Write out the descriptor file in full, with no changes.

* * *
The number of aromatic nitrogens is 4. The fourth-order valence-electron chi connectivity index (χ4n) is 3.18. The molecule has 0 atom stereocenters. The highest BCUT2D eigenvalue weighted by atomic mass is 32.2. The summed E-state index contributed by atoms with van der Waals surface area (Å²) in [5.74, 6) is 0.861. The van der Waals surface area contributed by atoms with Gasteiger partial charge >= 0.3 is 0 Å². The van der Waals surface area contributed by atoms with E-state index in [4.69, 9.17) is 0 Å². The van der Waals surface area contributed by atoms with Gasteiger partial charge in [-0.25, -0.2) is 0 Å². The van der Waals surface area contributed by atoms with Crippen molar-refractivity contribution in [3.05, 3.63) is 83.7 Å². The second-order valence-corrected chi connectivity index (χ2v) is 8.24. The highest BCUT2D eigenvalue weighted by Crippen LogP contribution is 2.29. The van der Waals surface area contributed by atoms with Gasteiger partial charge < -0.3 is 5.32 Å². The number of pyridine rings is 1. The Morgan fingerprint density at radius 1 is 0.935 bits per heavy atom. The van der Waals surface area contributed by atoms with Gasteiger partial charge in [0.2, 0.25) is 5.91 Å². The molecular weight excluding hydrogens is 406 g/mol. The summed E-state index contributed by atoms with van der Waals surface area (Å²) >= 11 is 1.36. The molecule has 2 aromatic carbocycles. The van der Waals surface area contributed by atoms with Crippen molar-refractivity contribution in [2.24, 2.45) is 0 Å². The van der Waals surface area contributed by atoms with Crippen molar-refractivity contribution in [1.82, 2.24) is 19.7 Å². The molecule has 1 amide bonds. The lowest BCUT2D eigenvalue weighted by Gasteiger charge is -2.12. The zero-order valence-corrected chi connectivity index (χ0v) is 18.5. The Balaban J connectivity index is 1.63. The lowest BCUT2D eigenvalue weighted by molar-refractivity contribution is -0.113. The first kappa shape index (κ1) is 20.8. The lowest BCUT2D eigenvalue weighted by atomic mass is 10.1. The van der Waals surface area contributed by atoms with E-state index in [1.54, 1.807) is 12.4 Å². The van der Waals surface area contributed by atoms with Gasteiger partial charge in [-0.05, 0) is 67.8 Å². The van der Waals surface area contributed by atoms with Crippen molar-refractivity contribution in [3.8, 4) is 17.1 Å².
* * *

The number of aromatic nitrogens is 4. The fourth-order valence-electron chi connectivity index (χ4n) is 3.18. The molecule has 0 atom stereocenters. The highest BCUT2D eigenvalue weighted by atomic mass is 32.2. The summed E-state index contributed by atoms with van der Waals surface area (Å²) in [5.74, 6) is 0.861. The van der Waals surface area contributed by atoms with Gasteiger partial charge >= 0.3 is 0 Å². The van der Waals surface area contributed by atoms with E-state index in [4.69, 9.17) is 0 Å². The van der Waals surface area contributed by atoms with Gasteiger partial charge in [-0.25, -0.2) is 0 Å². The van der Waals surface area contributed by atoms with Crippen molar-refractivity contribution in [3.05, 3.63) is 83.7 Å². The second-order valence-corrected chi connectivity index (χ2v) is 8.24. The highest BCUT2D eigenvalue weighted by Crippen LogP contribution is 2.29. The van der Waals surface area contributed by atoms with Gasteiger partial charge < -0.3 is 5.32 Å². The number of pyridine rings is 1. The Morgan fingerprint density at radius 1 is 0.935 bits per heavy atom. The van der Waals surface area contributed by atoms with Gasteiger partial charge in [0.2, 0.25) is 5.91 Å². The molecular weight excluding hydrogens is 406 g/mol. The summed E-state index contributed by atoms with van der Waals surface area (Å²) >= 11 is 1.36. The molecule has 2 aromatic carbocycles. The van der Waals surface area contributed by atoms with Crippen molar-refractivity contribution in [2.24, 2.45) is 0 Å². The van der Waals surface area contributed by atoms with Crippen molar-refractivity contribution in [1.82, 2.24) is 19.7 Å². The molecule has 1 amide bonds. The lowest BCUT2D eigenvalue weighted by Gasteiger charge is -2.12. The zero-order valence-corrected chi connectivity index (χ0v) is 18.5. The Balaban J connectivity index is 1.63. The lowest BCUT2D eigenvalue weighted by molar-refractivity contribution is -0.113. The first kappa shape index (κ1) is 20.8. The lowest BCUT2D eigenvalue weighted by atomic mass is 10.1. The van der Waals surface area contributed by atoms with E-state index in [1.54, 1.807) is 12.4 Å². The van der Waals surface area contributed by atoms with Gasteiger partial charge in [-0.05, 0) is 67.8 Å². The van der Waals surface area contributed by atoms with Crippen molar-refractivity contribution in [3.8, 4) is 17.1 Å².